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Holistic Alliance thrives as people seek complementary health treatments

The Holistic Alliance of Western New York started a dozen years ago this month when six people gathered in Nancy Weil’s living room. It now has more than 1,400 people on its email list – and holds monthly meetings in what some might consider a most unlikely place.

"I'm pretty sure we're the only holistic group meeting in a funeral home anywhere in the world," said Weil, former director of grief support with Catholic Cemeteries in the Diocese of Buffalo, and head of the Laugh Academy, which focuses on how laughter can address grief and help relieve stress.

“The face of funeral homes is changing,” she said, “and in general they are more open to welcoming the community for different events. It's done very respectfully.”

Weil moved to St. Petersburg, Fla., two years ago but continues to help plan and promote alliance meetings with co-founder Clay Dinger, a hypnotist. She will lead the next meeting at 6:30 p.m. Wednesday in Lakeside Funeral Home (formerly Curtin Funeral Home), at 1340 Union Road, West Seneca.

Funeral Director Charles Castiglia, who also owns Lakeside Funeral in Hamburg, has hosted three holistic health fairs with help from alliance members. He opened the café in the rear of the West Seneca site when the alliance needed to find a new gathering place last year.

“They did so much to help build our holistic health fair program, I thought it would be nice for me to give back in a meaningful way," Castiglia said. "Sometimes, when people are grieving, it manifests itself in physical ailments, not just emotional ... and we wanted to provide whatever we could for our families." He described the café as a “family kitchen” big enough for 30 people and has scheduled the monthly meetings on a night that is almost always otherwise free of funeral home activity.

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Holistic Alliance of WNY meetings are free and open to all. Weil also runs the group's Facebook page, and welcomes all those interested in holistic health in the region to request to join it.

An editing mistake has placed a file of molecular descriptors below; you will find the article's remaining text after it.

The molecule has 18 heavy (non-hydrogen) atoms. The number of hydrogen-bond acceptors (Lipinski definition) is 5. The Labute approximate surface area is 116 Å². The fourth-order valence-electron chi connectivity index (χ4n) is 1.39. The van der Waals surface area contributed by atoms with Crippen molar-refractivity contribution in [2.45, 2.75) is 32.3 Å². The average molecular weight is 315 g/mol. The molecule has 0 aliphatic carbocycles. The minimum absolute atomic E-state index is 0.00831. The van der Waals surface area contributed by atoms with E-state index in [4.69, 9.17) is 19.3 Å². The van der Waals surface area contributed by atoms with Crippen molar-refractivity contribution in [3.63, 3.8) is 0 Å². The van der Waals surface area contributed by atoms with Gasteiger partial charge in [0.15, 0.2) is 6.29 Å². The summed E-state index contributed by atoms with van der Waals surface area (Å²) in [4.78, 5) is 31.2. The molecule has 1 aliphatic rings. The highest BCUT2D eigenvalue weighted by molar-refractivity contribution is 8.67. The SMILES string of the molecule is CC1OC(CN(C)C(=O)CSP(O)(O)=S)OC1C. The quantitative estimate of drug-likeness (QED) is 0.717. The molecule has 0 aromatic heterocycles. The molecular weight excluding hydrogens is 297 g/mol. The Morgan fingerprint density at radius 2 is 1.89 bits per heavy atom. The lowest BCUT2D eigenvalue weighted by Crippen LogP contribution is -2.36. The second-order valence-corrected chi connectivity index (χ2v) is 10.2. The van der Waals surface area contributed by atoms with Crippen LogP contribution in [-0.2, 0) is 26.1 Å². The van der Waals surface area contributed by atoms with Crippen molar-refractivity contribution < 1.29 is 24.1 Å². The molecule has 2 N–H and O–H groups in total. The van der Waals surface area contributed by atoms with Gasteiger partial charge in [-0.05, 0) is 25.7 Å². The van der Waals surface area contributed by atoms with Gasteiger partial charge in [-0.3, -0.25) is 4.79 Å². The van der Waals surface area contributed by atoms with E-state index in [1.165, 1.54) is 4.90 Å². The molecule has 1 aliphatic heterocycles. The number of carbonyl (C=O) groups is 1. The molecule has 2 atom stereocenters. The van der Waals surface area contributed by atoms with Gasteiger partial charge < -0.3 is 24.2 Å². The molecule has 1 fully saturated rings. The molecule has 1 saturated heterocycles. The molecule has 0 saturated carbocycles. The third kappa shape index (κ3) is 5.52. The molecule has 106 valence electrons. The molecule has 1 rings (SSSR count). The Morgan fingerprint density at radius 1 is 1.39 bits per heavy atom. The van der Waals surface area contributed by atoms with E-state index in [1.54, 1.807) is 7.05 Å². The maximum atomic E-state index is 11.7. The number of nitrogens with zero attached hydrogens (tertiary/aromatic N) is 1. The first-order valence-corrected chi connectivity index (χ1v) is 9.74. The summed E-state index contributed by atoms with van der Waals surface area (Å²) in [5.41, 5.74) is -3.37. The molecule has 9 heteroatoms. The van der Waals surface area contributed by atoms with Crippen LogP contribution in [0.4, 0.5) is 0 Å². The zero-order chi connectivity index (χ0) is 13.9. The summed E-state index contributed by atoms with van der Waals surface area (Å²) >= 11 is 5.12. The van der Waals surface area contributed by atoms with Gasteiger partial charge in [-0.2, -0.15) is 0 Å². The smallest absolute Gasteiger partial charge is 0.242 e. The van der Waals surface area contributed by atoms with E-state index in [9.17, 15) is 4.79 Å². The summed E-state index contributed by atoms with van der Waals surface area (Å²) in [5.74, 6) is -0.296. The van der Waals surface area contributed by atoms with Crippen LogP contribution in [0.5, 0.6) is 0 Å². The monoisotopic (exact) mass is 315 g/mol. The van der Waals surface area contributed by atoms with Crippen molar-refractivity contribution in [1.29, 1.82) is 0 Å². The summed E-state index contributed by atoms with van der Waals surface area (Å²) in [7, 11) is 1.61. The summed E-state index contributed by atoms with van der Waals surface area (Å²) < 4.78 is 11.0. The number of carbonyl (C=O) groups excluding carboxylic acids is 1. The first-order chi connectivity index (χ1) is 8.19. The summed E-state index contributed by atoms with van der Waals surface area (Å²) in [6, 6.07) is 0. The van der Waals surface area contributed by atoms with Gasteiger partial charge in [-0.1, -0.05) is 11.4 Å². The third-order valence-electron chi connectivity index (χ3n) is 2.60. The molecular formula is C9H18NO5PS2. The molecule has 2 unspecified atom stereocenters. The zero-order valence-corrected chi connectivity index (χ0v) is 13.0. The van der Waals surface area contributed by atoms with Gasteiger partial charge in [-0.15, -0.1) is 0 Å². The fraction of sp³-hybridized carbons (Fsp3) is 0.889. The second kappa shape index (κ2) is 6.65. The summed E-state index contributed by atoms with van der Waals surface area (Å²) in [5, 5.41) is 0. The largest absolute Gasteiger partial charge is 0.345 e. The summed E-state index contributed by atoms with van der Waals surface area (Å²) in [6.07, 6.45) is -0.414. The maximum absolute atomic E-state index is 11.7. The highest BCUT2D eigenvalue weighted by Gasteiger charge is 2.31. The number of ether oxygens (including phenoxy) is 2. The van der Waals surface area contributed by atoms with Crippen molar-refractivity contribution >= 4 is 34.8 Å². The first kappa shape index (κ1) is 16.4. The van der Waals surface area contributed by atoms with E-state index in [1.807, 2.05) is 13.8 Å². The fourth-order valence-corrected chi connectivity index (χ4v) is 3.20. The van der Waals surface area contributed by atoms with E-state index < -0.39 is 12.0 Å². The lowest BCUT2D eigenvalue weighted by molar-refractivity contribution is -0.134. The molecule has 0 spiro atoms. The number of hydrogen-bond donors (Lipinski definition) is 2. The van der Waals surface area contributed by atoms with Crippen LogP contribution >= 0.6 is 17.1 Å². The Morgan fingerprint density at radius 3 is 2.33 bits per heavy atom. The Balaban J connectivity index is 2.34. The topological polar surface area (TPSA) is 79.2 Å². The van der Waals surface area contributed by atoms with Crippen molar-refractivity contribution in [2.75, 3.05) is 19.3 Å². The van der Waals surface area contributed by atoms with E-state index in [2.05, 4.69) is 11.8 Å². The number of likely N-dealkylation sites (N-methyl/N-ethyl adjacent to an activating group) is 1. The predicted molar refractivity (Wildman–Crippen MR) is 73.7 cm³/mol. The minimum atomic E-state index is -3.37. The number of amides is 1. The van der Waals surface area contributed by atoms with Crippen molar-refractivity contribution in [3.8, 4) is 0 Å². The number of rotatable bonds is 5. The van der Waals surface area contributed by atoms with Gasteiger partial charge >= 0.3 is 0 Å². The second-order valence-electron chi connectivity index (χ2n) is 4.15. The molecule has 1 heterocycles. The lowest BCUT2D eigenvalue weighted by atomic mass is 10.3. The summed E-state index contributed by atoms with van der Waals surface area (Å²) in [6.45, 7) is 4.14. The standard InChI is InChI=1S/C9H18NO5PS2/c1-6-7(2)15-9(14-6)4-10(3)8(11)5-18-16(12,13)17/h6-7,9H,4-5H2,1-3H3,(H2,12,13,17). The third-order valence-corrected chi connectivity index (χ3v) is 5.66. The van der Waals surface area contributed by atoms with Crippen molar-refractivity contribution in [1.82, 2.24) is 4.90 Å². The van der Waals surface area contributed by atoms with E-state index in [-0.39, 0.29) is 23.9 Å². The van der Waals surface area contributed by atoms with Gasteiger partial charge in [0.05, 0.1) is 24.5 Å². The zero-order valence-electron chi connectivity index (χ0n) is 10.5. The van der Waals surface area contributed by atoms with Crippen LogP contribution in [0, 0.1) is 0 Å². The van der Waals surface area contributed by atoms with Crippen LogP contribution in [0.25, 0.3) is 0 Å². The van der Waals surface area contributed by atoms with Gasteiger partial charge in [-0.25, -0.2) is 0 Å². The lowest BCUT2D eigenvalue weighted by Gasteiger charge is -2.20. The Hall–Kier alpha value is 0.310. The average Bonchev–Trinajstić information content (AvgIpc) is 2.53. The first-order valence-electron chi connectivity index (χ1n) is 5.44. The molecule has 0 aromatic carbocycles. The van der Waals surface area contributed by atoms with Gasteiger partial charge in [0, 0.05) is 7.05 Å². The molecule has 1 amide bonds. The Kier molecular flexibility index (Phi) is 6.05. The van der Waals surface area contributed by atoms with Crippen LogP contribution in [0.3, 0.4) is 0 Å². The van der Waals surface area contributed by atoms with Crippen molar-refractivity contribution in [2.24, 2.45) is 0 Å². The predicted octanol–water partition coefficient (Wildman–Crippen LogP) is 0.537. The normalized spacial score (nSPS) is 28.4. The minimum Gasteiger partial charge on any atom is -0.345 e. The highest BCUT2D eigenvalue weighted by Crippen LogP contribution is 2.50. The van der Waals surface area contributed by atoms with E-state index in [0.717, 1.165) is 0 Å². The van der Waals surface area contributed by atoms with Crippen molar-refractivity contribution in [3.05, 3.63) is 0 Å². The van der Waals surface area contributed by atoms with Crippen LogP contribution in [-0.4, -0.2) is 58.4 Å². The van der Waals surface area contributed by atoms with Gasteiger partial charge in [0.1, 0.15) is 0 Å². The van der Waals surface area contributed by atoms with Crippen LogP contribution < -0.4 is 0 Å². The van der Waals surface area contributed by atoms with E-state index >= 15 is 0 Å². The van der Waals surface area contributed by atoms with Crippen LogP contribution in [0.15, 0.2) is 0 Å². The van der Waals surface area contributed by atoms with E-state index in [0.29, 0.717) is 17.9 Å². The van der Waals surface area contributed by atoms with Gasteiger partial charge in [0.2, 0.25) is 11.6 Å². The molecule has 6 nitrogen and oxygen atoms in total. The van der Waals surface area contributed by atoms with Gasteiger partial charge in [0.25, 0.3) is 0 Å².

Q: How has the group changed over a dozen years?

Most of the people who are coming are not practitioners anymore. They're coming because they're curious and they want to learn.

Q: What has been the reaction from meeting attendees and others when they learn about the meeting site?

There has not been a pushback. The people who come and see the space and how beautiful it is – it's a very inviting space – and it has worked out really well. It has parking. It's a centralized location for people in the Buffalo area.

Q: What is the mission of the Holistic Alliance? What are its meetings like?

This is an organization that is there to help educate our community and bring professionals in to speak on different holistic topics.  Every month, we have a topic and a speaker. We have time to network and meet each other. The alliance takes a complementary, integrative approach. This is about welcoming other modalities combined with more traditional medicine. This is not an either/or. This is a yes/and. When I'm helping select speakers, my philosophy – whether I'm working with a grief support program or any work that I do – it is always based on can't hurt, might help.

For example, if it's something like EFT – Emotional Freedom Technique, which is a tapping – it's not going to harm you to try it. We've had programs on plant-based eating and nutrition. We have had topics on EMDR: eye-movement desensitization reprocessing, a therapy. We had a panel discussion once on holistic practices that can support someone struggling with addiction. We've done programs on meditation. We try to go through all different types of resources: homeopathic remedies, flower essences, essential oils. Everything from things that people may have heard about but didn't know how to use, to things that people have never heard of.

Q: You’re leading the 12th anniversary meeting. What will that be like?

The topic is natural home remedies. We're going to talk about the things your grandma or great-grandma used to reach for in the cupboards or out in the yard. For example, if a bee stings you, you can use honey or toothpaste to help reduce some of the pain and swelling. You can take a chamomile tea bag, brew your tea, let the teabag cool and place it on your skin if you have a skin irritation.

A holistic approach toward grief, healing

email: refresh@buffnews.com

Twitter: @BNrefresh

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